Jane Lwoyero

Biography

I am Dr. Jane K. Lwoyero, a Senior Veterinary Officer working with the Ministry of Agriculture Livestock and Fisheries, State department of Livestock in the Directorate of Veterinary Services.

I hold a Master of Science in Veterinary Public Health from the University of Nairobi. I have undertaken further training in Governance and food safety in International food chains and Research  on “Antibiotic residues in poultry products and in situ selection for antibiotic resistant bacteria” under the Borlaug Fellowship Program.

I am responsible for implementation of the AMR activities in the Veterinary Public Health Section, the residue monitoring plan for veterinary drugs and contaminants in foods of animal origin;  Control of imports and exports of food of animal origin; Audit of milk and meat processing facilities; and Also represent the Directorate of Veterinary Services on the Milk Technical Working group  at the Kenya Bureau of Standards.

I am the AMR focal person in the Ministry of Agriculture and a member of the secretariat of the Agriculture Sector Technical Working Group on Amu and AMR. I’m also a member of the National  Antimicrobial Stewardship Advisory Committee.

 

Abstract

AMU and AMR in the Dairy Sector in Kenya Dairy farming is practised by small-scale holders, (80% of the milk produced in Kenya), and large-scale farming (20%).
Types of dairy farming in Kenya are;
1. Commercial dairy farming that produce high dairy yields.
2. Domestic dairy farming; practiced by keeping traditional cattle for domestic milk consumption. Many domestic cattle keepers are now selling their milk to the local markets.

The current dairy cattle population is estimated at four million. Total milk production is estimated at about 4.8 million tonnes – cow milk estimated at 4.5 million tonnes, goatmilk 150,000 tonnes and camel about 50,000 tonnes.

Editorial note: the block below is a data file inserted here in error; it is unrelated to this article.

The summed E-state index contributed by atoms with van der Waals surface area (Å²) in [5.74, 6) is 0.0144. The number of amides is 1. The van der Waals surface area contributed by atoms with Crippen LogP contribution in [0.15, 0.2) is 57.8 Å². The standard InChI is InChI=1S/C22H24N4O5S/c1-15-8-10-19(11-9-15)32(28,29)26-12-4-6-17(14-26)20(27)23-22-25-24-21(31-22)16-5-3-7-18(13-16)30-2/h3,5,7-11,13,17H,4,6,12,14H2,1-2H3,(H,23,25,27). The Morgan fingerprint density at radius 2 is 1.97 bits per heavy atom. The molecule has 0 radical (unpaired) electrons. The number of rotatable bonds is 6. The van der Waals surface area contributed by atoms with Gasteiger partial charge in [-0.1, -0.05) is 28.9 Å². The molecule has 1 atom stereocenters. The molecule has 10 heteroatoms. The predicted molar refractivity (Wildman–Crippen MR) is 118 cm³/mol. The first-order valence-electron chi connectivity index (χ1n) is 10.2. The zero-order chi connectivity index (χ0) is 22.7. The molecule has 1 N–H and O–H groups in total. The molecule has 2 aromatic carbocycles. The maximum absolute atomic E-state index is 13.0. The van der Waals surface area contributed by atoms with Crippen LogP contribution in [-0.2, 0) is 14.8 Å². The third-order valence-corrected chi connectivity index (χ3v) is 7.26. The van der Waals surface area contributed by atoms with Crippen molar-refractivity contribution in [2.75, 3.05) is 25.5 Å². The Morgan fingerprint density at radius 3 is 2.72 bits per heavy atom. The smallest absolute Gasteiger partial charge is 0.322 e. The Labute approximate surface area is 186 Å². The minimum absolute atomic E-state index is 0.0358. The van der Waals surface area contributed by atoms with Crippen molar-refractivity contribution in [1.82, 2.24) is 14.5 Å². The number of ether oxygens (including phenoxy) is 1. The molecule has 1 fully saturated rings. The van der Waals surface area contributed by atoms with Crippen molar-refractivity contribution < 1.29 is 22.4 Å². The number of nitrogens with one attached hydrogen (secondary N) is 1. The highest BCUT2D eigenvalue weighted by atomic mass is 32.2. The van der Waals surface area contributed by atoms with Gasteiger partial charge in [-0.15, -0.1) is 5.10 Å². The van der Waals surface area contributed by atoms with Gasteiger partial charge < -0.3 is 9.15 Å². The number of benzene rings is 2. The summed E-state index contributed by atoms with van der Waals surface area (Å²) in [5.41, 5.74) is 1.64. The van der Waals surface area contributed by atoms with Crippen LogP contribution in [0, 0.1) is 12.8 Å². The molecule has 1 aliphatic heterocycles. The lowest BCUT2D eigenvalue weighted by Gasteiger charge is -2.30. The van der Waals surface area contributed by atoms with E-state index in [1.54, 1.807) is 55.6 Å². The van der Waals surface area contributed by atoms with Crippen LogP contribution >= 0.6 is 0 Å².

Antimicrobials are used in dairy production to treat sick animals but are also widely used in healthy animals to prevent disease. Bovine mastitis is the most frequent disease in Kenyan dairy herds and is treated using intramammary or intravenous infusions.

The mean antimicrobial consumption in Kenya’s livestock     has been estimated to be 14,594±1457 kg per year between 1995 and 1999. The distribution of antibiotics classes being; 7975 kg (54.65%) of tetracyclines, 3103.96 kg (21.27%) of sulfonamides and 954.5 kg (6.56%) of aminoglycosides, 905 kg (6.20%) of b-lactams, 94 kg (0.64%) of quinolones, 35 kg (0.24%) of macrolides and 24 kg (0.16%) of others (tiamulin).

Studies report significant difference in overall mean resistance profile between large- (7.1%) and small-scale farm (14.7%) isolates for Staph. Aureus . In mastistogenic bacteria isolated from dairy cows in Kenya and their and microbial sensitivity, S. aureus and S. agalactiae were most sensitive to gentamycin and norfloxacin, and least sensitive to cotrimoxazole and ampicillin. There’s need for research into spread of antimicrobial resistance between populations of bacteria in dairy slurry in Kenya and coordinated surveillance, monitoring and reporting of AMU and AMR in the dairy sector in the country.


Related Sessions